Interbody fusion cages used in conjunction with autogenous bone graft have been shown to be effective in treating internal disc disruption, low grade spondylolisthesis, and degenerative disc disease. Under FDA-IDE, placement of a BAK cage using a laparoscopic, transperitoneal approach has shown promising results at L4-5 and/or L5-S1, accessing the anterior disc space is L4-5 requires the mobilization of great vessels, making a general surgeon a necessity for the procedure. This study presents the preliminary results of a new surgical approach – a less invasive, lateral, retroperitoneal disc cage insertion for L4-5 and higher lumbar interbody fusions. This technique was used in four patients from September 1996 to February 1997, one patient had L4-5 Grade 1 degenerative spondylolisthesis, and the other three had discogenic low back pain. Unfortunately, this patient was found postoperatively to have left femoral nerve neuropraxia with ipsilateral quadriceps weakness. The fourth lumbar nerve root may have been injured by the forceful retraction needed to mobilize a tight psoas muscle with the use of a tooth-bladed Hibbs retractor. The procedures of the other cases were performed rather smoothly after changing the smooth-bladed retractor. Anatomically, there are no great vessels located along the lateral side of the vertebral bodies. Biomechanically, according to our previous studies, a single, lateral-placed BAK achieved level of stiffness similar to traditional anteroposterior placement using two cages. Our early experience with this technique, as presented in this study, confirmed its advantages in terms of effectiveness, ease, and lower morbidity for anterior interbody fusion of degenerative lumbar lesions above L5-S1.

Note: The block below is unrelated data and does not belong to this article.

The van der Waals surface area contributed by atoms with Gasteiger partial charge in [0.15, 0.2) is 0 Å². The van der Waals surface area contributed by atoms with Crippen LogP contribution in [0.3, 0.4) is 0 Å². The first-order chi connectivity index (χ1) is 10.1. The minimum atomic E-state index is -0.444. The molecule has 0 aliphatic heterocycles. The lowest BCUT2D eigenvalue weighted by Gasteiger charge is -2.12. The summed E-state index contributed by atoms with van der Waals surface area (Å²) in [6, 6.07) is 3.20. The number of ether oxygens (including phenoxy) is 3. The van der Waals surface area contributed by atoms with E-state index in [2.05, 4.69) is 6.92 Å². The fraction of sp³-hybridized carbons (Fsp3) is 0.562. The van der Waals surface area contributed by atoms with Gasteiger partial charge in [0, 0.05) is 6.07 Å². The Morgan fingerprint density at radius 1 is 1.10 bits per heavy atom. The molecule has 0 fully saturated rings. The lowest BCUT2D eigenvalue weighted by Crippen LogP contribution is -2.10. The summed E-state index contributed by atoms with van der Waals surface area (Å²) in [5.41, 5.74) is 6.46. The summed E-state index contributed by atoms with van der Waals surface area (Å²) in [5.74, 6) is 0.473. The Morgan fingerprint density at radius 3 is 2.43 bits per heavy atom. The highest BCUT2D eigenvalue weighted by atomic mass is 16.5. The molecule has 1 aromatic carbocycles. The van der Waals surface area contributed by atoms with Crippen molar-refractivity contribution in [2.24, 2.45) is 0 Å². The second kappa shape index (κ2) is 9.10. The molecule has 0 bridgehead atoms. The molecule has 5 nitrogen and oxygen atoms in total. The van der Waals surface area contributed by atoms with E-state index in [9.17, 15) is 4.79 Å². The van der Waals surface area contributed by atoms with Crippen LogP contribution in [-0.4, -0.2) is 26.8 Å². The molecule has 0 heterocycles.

|Number of pages||12|
|Journal||Journal of Orthopedic Surgery Taiwan|
|Publication status||Published - 1999|